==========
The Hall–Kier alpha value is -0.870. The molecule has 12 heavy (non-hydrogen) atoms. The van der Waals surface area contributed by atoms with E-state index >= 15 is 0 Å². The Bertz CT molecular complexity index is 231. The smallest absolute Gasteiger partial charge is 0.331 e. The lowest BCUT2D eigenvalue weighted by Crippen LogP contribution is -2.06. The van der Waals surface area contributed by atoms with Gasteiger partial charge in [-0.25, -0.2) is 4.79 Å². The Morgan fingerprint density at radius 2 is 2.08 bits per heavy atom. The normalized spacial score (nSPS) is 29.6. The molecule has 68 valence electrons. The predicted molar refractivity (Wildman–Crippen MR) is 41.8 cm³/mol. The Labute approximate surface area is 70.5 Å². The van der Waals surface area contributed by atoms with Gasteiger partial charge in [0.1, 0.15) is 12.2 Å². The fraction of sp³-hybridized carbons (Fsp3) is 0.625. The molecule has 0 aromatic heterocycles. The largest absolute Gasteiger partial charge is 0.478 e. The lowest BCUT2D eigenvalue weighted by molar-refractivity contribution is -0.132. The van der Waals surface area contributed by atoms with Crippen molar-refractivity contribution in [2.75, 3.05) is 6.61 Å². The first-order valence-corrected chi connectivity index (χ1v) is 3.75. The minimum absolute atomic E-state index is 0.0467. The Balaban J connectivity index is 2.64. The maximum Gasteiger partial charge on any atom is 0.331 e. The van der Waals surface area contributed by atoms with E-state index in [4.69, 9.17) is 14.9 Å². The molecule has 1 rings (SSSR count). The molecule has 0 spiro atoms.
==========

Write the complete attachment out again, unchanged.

The Hall–Kier alpha value is -0.870. The molecule has 12 heavy (non-hydrogen) atoms. The van der Waals surface area contributed by atoms with E-state index >= 15 is 0 Å². The Bertz CT molecular complexity index is 231. The smallest absolute Gasteiger partial charge is 0.331 e. The lowest BCUT2D eigenvalue weighted by Crippen LogP contribution is -2.06. The van der Waals surface area contributed by atoms with Gasteiger partial charge in [-0.25, -0.2) is 4.79 Å². The Morgan fingerprint density at radius 2 is 2.08 bits per heavy atom. The normalized spacial score (nSPS) is 29.6. The molecule has 68 valence electrons. The predicted molar refractivity (Wildman–Crippen MR) is 41.8 cm³/mol. The Labute approximate surface area is 70.5 Å². The van der Waals surface area contributed by atoms with Gasteiger partial charge in [0.1, 0.15) is 12.2 Å². The fraction of sp³-hybridized carbons (Fsp3) is 0.625. The molecule has 0 aromatic heterocycles. The largest absolute Gasteiger partial charge is 0.478 e. The lowest BCUT2D eigenvalue weighted by molar-refractivity contribution is -0.132. The van der Waals surface area contributed by atoms with Crippen molar-refractivity contribution in [2.75, 3.05) is 6.61 Å². The first-order valence-corrected chi connectivity index (χ1v) is 3.75. The minimum absolute atomic E-state index is 0.0467. The Balaban J connectivity index is 2.64. The maximum Gasteiger partial charge on any atom is 0.331 e. The van der Waals surface area contributed by atoms with E-state index in [4.69, 9.17) is 14.9 Å². The molecule has 1 rings (SSSR count). The molecule has 0 spiro atoms.